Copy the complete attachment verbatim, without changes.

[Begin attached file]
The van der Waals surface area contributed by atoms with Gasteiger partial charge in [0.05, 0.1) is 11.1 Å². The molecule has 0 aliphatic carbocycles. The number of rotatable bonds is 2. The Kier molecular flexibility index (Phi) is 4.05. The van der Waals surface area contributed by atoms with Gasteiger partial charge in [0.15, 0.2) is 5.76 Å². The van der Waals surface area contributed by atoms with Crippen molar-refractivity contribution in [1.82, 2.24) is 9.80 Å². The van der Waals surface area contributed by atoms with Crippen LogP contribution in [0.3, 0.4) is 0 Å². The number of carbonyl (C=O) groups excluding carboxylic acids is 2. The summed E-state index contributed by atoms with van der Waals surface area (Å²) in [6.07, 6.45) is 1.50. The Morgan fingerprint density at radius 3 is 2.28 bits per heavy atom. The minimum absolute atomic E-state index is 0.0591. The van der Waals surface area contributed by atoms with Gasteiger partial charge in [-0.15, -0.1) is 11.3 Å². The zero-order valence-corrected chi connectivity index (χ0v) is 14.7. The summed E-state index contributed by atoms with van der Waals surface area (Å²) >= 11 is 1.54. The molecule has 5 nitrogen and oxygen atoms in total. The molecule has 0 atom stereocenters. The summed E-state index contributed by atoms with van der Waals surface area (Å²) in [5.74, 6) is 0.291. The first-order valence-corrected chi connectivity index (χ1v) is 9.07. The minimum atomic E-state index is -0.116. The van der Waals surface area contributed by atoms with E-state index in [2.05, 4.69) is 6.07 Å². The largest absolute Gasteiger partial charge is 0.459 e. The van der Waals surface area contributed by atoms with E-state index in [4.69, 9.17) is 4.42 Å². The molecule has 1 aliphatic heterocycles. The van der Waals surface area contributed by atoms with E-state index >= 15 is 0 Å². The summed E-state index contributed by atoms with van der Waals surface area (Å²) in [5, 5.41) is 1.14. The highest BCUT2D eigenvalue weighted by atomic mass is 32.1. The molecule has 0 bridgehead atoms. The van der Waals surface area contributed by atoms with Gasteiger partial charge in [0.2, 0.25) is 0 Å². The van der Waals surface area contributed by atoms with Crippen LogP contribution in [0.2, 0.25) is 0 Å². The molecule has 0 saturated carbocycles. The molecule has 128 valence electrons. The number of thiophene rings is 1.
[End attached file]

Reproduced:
The van der Waals surface area contributed by atoms with Gasteiger partial charge in [0.05, 0.1) is 11.1 Å². The molecule has 0 aliphatic carbocycles. The number of rotatable bonds is 2. The Kier molecular flexibility index (Phi) is 4.05. The van der Waals surface area contributed by atoms with Gasteiger partial charge in [0.15, 0.2) is 5.76 Å². The van der Waals surface area contributed by atoms with Crippen molar-refractivity contribution in [1.82, 2.24) is 9.80 Å². The van der Waals surface area contributed by atoms with Crippen LogP contribution in [0.3, 0.4) is 0 Å². The number of carbonyl (C=O) groups excluding carboxylic acids is 2. The summed E-state index contributed by atoms with van der Waals surface area (Å²) in [6.07, 6.45) is 1.50. The Morgan fingerprint density at radius 3 is 2.28 bits per heavy atom. The minimum absolute atomic E-state index is 0.0591. The van der Waals surface area contributed by atoms with Gasteiger partial charge in [-0.15, -0.1) is 11.3 Å². The zero-order valence-corrected chi connectivity index (χ0v) is 14.7. The summed E-state index contributed by atoms with van der Waals surface area (Å²) >= 11 is 1.54. The molecule has 5 nitrogen and oxygen atoms in total. The molecule has 0 atom stereocenters. The summed E-state index contributed by atoms with van der Waals surface area (Å²) in [5.74, 6) is 0.291. The first-order valence-corrected chi connectivity index (χ1v) is 9.07. The minimum atomic E-state index is -0.116. The van der Waals surface area contributed by atoms with E-state index in [2.05, 4.69) is 6.07 Å². The largest absolute Gasteiger partial charge is 0.459 e. The van der Waals surface area contributed by atoms with E-state index in [4.69, 9.17) is 4.42 Å². The molecule has 1 aliphatic heterocycles. The van der Waals surface area contributed by atoms with E-state index >= 15 is 0 Å². The summed E-state index contributed by atoms with van der Waals surface area (Å²) in [5, 5.41) is 1.14. The highest BCUT2D eigenvalue weighted by atomic mass is 32.1. The molecule has 0 bridgehead atoms. The van der Waals surface area contributed by atoms with Gasteiger partial charge in [0.2, 0.25) is 0 Å². The van der Waals surface area contributed by atoms with Crippen LogP contribution in [0.2, 0.25) is 0 Å². The molecule has 0 saturated carbocycles. The molecule has 128 valence electrons. The number of thiophene rings is 1.